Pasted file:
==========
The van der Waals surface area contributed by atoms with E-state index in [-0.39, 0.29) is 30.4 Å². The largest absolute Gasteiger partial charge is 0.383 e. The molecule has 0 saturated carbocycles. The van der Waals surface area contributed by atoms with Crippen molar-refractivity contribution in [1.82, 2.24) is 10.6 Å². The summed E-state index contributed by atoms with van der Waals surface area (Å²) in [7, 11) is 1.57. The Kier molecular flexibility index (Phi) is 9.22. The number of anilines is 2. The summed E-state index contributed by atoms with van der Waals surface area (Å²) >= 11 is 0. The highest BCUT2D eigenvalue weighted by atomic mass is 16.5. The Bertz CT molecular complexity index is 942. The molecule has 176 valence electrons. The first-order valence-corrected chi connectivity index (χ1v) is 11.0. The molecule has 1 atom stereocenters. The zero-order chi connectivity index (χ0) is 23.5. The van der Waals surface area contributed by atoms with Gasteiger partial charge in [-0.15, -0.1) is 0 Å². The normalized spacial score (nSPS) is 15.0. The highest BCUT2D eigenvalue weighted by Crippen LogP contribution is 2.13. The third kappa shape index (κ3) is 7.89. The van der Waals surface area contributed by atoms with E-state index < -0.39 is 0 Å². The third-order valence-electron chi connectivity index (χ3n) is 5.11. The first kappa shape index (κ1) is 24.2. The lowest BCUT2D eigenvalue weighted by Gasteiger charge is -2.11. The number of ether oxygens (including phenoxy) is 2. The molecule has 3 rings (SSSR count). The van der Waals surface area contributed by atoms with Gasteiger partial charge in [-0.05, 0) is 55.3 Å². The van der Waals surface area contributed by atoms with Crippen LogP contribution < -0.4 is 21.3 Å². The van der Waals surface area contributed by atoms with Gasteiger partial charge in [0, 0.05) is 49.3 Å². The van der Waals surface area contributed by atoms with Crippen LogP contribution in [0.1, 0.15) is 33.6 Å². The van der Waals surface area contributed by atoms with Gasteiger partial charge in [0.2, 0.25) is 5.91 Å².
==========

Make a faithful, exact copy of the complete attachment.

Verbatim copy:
The van der Waals surface area contributed by atoms with E-state index in [-0.39, 0.29) is 30.4 Å². The largest absolute Gasteiger partial charge is 0.383 e. The molecule has 0 saturated carbocycles. The van der Waals surface area contributed by atoms with Crippen molar-refractivity contribution in [1.82, 2.24) is 10.6 Å². The summed E-state index contributed by atoms with van der Waals surface area (Å²) in [7, 11) is 1.57. The Kier molecular flexibility index (Phi) is 9.22. The number of anilines is 2. The summed E-state index contributed by atoms with van der Waals surface area (Å²) >= 11 is 0. The highest BCUT2D eigenvalue weighted by atomic mass is 16.5. The Bertz CT molecular complexity index is 942. The molecule has 176 valence electrons. The first-order valence-corrected chi connectivity index (χ1v) is 11.0. The molecule has 1 atom stereocenters. The zero-order chi connectivity index (χ0) is 23.5. The van der Waals surface area contributed by atoms with Gasteiger partial charge in [-0.15, -0.1) is 0 Å². The normalized spacial score (nSPS) is 15.0. The highest BCUT2D eigenvalue weighted by Crippen LogP contribution is 2.13. The third kappa shape index (κ3) is 7.89. The van der Waals surface area contributed by atoms with E-state index < -0.39 is 0 Å². The third-order valence-electron chi connectivity index (χ3n) is 5.11. The first kappa shape index (κ1) is 24.2. The lowest BCUT2D eigenvalue weighted by Gasteiger charge is -2.11. The number of ether oxygens (including phenoxy) is 2. The molecule has 3 rings (SSSR count). The van der Waals surface area contributed by atoms with Gasteiger partial charge in [-0.05, 0) is 55.3 Å². The van der Waals surface area contributed by atoms with Crippen LogP contribution < -0.4 is 21.3 Å². The van der Waals surface area contributed by atoms with Gasteiger partial charge in [0, 0.05) is 49.3 Å². The van der Waals surface area contributed by atoms with Crippen LogP contribution in [0.1, 0.15) is 33.6 Å². The van der Waals surface area contributed by atoms with Gasteiger partial charge in [0.2, 0.25) is 5.91 Å².